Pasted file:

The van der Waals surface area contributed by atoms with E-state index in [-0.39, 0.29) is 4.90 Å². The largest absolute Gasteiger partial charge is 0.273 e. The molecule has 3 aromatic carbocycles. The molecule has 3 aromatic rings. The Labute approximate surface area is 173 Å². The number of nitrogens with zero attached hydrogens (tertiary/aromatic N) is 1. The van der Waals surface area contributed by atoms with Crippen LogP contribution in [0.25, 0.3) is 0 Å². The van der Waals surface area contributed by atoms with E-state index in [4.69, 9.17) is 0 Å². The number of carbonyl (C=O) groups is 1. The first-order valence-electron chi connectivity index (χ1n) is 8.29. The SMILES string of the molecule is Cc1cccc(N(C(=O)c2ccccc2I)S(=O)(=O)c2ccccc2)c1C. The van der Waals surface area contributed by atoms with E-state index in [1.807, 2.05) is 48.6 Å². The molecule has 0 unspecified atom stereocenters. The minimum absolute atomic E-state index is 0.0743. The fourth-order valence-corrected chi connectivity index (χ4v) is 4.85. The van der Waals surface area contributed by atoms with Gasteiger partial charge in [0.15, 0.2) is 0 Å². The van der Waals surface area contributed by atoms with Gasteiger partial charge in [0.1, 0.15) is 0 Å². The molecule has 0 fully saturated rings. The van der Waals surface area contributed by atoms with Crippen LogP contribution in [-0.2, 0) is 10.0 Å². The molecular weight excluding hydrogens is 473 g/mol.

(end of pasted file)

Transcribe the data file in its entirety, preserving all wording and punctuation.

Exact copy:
The van der Waals surface area contributed by atoms with E-state index in [-0.39, 0.29) is 4.90 Å². The largest absolute Gasteiger partial charge is 0.273 e. The molecule has 3 aromatic carbocycles. The molecule has 3 aromatic rings. The Labute approximate surface area is 173 Å². The number of nitrogens with zero attached hydrogens (tertiary/aromatic N) is 1. The van der Waals surface area contributed by atoms with Crippen LogP contribution in [0.25, 0.3) is 0 Å². The van der Waals surface area contributed by atoms with E-state index in [4.69, 9.17) is 0 Å². The number of carbonyl (C=O) groups is 1. The first-order valence-electron chi connectivity index (χ1n) is 8.29. The SMILES string of the molecule is Cc1cccc(N(C(=O)c2ccccc2I)S(=O)(=O)c2ccccc2)c1C. The van der Waals surface area contributed by atoms with E-state index in [1.807, 2.05) is 48.6 Å². The molecule has 0 unspecified atom stereocenters. The minimum absolute atomic E-state index is 0.0743. The fourth-order valence-corrected chi connectivity index (χ4v) is 4.85. The van der Waals surface area contributed by atoms with Gasteiger partial charge in [0.15, 0.2) is 0 Å². The van der Waals surface area contributed by atoms with Gasteiger partial charge in [0.1, 0.15) is 0 Å². The molecule has 0 fully saturated rings. The van der Waals surface area contributed by atoms with Crippen LogP contribution in [-0.2, 0) is 10.0 Å². The molecular weight excluding hydrogens is 473 g/mol.